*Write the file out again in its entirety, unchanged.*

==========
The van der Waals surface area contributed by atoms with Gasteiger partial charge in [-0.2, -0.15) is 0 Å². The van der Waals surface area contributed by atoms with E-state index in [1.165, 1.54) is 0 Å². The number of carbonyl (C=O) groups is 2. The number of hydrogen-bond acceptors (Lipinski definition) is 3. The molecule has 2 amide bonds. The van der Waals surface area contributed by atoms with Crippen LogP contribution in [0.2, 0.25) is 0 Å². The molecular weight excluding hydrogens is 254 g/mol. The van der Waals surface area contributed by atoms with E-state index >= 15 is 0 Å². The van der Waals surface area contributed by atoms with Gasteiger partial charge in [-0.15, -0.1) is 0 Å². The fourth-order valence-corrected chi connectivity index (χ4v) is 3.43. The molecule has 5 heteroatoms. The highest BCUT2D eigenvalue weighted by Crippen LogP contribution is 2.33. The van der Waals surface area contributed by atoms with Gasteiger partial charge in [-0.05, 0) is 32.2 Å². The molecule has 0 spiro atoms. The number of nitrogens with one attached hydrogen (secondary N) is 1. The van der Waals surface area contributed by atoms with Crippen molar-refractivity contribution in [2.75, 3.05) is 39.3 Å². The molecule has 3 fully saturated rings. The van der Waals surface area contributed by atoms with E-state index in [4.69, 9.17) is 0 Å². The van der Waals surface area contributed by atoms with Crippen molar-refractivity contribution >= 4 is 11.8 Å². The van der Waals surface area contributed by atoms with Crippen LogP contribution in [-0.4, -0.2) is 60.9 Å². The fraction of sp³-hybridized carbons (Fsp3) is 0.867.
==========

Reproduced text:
The van der Waals surface area contributed by atoms with Gasteiger partial charge in [-0.2, -0.15) is 0 Å². The van der Waals surface area contributed by atoms with E-state index in [1.165, 1.54) is 0 Å². The number of carbonyl (C=O) groups is 2. The number of hydrogen-bond acceptors (Lipinski definition) is 3. The molecule has 2 amide bonds. The van der Waals surface area contributed by atoms with Crippen LogP contribution in [0.2, 0.25) is 0 Å². The molecular weight excluding hydrogens is 254 g/mol. The van der Waals surface area contributed by atoms with E-state index >= 15 is 0 Å². The van der Waals surface area contributed by atoms with Gasteiger partial charge in [-0.15, -0.1) is 0 Å². The fourth-order valence-corrected chi connectivity index (χ4v) is 3.43. The molecule has 5 heteroatoms. The highest BCUT2D eigenvalue weighted by Crippen LogP contribution is 2.33. The van der Waals surface area contributed by atoms with Gasteiger partial charge in [-0.05, 0) is 32.2 Å². The molecule has 0 spiro atoms. The number of nitrogens with one attached hydrogen (secondary N) is 1. The van der Waals surface area contributed by atoms with Crippen molar-refractivity contribution in [2.75, 3.05) is 39.3 Å². The molecule has 3 fully saturated rings. The van der Waals surface area contributed by atoms with E-state index in [4.69, 9.17) is 0 Å². The van der Waals surface area contributed by atoms with Crippen molar-refractivity contribution >= 4 is 11.8 Å². The van der Waals surface area contributed by atoms with Crippen LogP contribution in [-0.4, -0.2) is 60.9 Å². The fraction of sp³-hybridized carbons (Fsp3) is 0.867.